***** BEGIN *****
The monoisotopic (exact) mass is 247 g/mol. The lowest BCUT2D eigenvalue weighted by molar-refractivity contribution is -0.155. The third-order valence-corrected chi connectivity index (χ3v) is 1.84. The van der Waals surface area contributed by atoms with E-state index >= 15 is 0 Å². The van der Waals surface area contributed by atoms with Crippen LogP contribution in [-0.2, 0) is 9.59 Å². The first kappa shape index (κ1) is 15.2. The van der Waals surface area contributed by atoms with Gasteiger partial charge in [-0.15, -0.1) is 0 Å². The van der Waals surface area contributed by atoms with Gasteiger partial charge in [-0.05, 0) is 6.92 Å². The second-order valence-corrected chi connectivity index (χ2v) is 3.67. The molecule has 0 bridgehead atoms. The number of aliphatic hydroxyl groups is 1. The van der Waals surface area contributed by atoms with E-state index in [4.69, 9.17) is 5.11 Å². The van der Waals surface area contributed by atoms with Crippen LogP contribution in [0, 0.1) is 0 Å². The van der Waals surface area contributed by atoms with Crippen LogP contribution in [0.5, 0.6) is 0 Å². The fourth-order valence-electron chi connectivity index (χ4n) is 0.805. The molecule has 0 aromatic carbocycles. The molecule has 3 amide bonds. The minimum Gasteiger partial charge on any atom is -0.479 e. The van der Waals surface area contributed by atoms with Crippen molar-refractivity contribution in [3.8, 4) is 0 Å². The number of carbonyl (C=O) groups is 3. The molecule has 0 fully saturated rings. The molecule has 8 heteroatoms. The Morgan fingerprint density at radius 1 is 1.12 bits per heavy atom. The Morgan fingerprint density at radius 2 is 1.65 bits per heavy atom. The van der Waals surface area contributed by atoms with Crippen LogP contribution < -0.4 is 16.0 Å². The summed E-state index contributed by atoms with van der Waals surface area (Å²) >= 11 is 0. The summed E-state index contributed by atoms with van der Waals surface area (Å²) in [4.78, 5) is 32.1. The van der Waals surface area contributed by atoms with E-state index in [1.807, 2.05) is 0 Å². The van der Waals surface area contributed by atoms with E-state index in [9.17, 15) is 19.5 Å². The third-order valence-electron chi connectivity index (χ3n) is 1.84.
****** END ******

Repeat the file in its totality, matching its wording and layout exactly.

The monoisotopic (exact) mass is 247 g/mol. The lowest BCUT2D eigenvalue weighted by molar-refractivity contribution is -0.155. The third-order valence-corrected chi connectivity index (χ3v) is 1.84. The van der Waals surface area contributed by atoms with E-state index >= 15 is 0 Å². The van der Waals surface area contributed by atoms with Crippen LogP contribution in [-0.2, 0) is 9.59 Å². The first kappa shape index (κ1) is 15.2. The van der Waals surface area contributed by atoms with Gasteiger partial charge in [-0.15, -0.1) is 0 Å². The van der Waals surface area contributed by atoms with Gasteiger partial charge in [-0.05, 0) is 6.92 Å². The second-order valence-corrected chi connectivity index (χ2v) is 3.67. The molecule has 0 bridgehead atoms. The number of aliphatic hydroxyl groups is 1. The van der Waals surface area contributed by atoms with E-state index in [4.69, 9.17) is 5.11 Å². The van der Waals surface area contributed by atoms with Crippen LogP contribution in [0, 0.1) is 0 Å². The van der Waals surface area contributed by atoms with Crippen LogP contribution in [0.5, 0.6) is 0 Å². The fourth-order valence-electron chi connectivity index (χ4n) is 0.805. The molecule has 0 aromatic carbocycles. The molecule has 3 amide bonds. The minimum Gasteiger partial charge on any atom is -0.479 e. The van der Waals surface area contributed by atoms with Crippen molar-refractivity contribution in [3.8, 4) is 0 Å². The number of carbonyl (C=O) groups is 3. The molecule has 0 fully saturated rings. The molecule has 8 heteroatoms. The Morgan fingerprint density at radius 1 is 1.12 bits per heavy atom. The Morgan fingerprint density at radius 2 is 1.65 bits per heavy atom. The van der Waals surface area contributed by atoms with Crippen LogP contribution < -0.4 is 16.0 Å². The summed E-state index contributed by atoms with van der Waals surface area (Å²) >= 11 is 0. The summed E-state index contributed by atoms with van der Waals surface area (Å²) in [4.78, 5) is 32.1. The van der Waals surface area contributed by atoms with E-state index in [1.807, 2.05) is 0 Å². The van der Waals surface area contributed by atoms with E-state index in [9.17, 15) is 19.5 Å². The third-order valence-electron chi connectivity index (χ3n) is 1.84.